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How to Minimise Depreciation on Your Next Car

Unless you’re holding onto a prized vintage collectable, it’s a fact of life that every car begins to depreciate as soon as it has left the showroom floor. On the one hand, it’s a bit of a sickening feeling, knowing the car you purchased only minutes ago has already plummeted in value. However, that’s the nature of the game, and it does get you going! Not to mention, this is what allows you to score a bargain in the second hand market.

Nonetheless, everyday cars will continue to lose value up until the point where they have little to no resale value. But it pays to know that each individual car depreciates at a different rate. A lot of this is inherent, based on the model of the car itself, but knowing certain things before you purchase your next vehicle can help you minimise depreciation.

Pay attention to supply and demand

The rate of depreciation on a vehicle, and ultimately a car’s resale value, is influenced by the level of supply and demand for that particular make and model. Vehicle models with a good reputation for build quality, low operating costs, and critical safety features will fare better over the long run. A vehicle lacking in each of these areas will depreciate at a faster rate, especially if it is superseded by a newer model. On this point, be wary if you’re buying a run out model from last year!


Colour makes a difference

It might seem hard to believe, but the colour of your vehicle can have an impact on its depreciation. More conservative and traditional colours like white, silver and black tend to hold their value better, whereas ‘bold’ and striking colours alienate potential buyers and result in higher levels of depreciation. Also, stay away from any customised paint jobs that involve patterns or shapes.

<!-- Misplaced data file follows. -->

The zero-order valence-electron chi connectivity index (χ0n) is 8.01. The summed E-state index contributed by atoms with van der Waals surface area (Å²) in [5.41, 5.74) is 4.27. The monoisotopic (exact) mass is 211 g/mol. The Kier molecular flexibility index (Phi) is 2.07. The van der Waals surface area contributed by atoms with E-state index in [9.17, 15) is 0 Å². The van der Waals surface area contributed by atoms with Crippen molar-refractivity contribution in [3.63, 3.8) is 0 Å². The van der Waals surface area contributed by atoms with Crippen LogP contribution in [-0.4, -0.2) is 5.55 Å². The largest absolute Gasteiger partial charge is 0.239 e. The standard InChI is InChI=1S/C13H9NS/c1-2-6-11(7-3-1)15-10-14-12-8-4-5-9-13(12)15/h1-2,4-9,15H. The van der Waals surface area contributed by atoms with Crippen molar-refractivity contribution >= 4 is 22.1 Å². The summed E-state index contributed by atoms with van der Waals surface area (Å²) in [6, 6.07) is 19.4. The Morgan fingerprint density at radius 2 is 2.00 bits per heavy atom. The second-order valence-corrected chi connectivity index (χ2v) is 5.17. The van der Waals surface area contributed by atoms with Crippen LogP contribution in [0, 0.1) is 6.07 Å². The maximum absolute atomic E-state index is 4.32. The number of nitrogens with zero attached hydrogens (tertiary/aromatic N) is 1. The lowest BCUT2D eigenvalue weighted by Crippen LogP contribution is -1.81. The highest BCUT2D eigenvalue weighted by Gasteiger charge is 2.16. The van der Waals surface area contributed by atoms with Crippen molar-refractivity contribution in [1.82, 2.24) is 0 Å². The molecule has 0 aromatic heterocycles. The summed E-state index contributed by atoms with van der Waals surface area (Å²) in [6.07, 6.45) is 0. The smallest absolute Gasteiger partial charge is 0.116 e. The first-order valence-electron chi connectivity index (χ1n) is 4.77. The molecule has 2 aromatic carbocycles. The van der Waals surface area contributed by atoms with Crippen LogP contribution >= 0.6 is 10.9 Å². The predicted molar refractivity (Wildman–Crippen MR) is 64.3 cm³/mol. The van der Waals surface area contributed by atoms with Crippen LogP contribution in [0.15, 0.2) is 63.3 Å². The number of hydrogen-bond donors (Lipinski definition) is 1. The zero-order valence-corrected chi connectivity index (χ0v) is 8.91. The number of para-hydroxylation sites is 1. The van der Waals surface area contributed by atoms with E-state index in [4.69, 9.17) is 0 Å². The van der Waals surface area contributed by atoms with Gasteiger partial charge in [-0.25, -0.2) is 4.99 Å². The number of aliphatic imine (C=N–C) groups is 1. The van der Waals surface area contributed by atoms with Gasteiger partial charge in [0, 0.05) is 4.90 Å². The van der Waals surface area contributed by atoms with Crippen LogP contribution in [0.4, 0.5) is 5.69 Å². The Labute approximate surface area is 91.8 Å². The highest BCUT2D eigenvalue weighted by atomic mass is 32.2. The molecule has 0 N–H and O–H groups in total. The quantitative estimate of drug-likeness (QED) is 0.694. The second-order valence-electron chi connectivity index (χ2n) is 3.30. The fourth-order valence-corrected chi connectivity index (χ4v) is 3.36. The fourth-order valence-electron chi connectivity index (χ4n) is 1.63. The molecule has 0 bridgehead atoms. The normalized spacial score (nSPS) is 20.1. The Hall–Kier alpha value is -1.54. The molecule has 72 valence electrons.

Keep on top of maintenance

Maintaining your vehicle will go some way to mitigate the extent of depreciation. Buyers of second hand vehicles, including dealerships, favour vehicles which have been kept in good condition. Such buyers may even pay a premium – or at least not view the issue as another reason to squeeze you on the resale price. Keep a record of all the receipts and/or log book documentation for maintenance and repairs. Make sure the car is clean and free from any damage or unpleasant odours. First impressions count!


Mind your distance

The more kilometres you’ve managed to rack up on the odometer, the more the car will reduce in value. As the odometer reading increases, potential buyers will be concerned they inevitably need to make repairs, particularly major repairs. Again, if you’ve kept records of any maintenance efforts, this could help. Moreover, avoid putting the engine through more kilometres than you absolutely need to.


Research methodically

There are two particular areas of research you should look into. In both instances, you will want to do this before purchasing your next vehicle. First, look into the reliability of the vehicle in question. This might include reviews, or general perceptions among the market. Next, review the general resale value for the make and model, since history is usually a pretty useful indicator here. Certain makes and models, especially vehicles that are not fuel efficient, are quite simply unpopular. Therefore, it helps to have all the information in front of you.

One comment

  1. Robert Hurst says:

    Good Info.

    October 1st, 2020 at 4:45 pm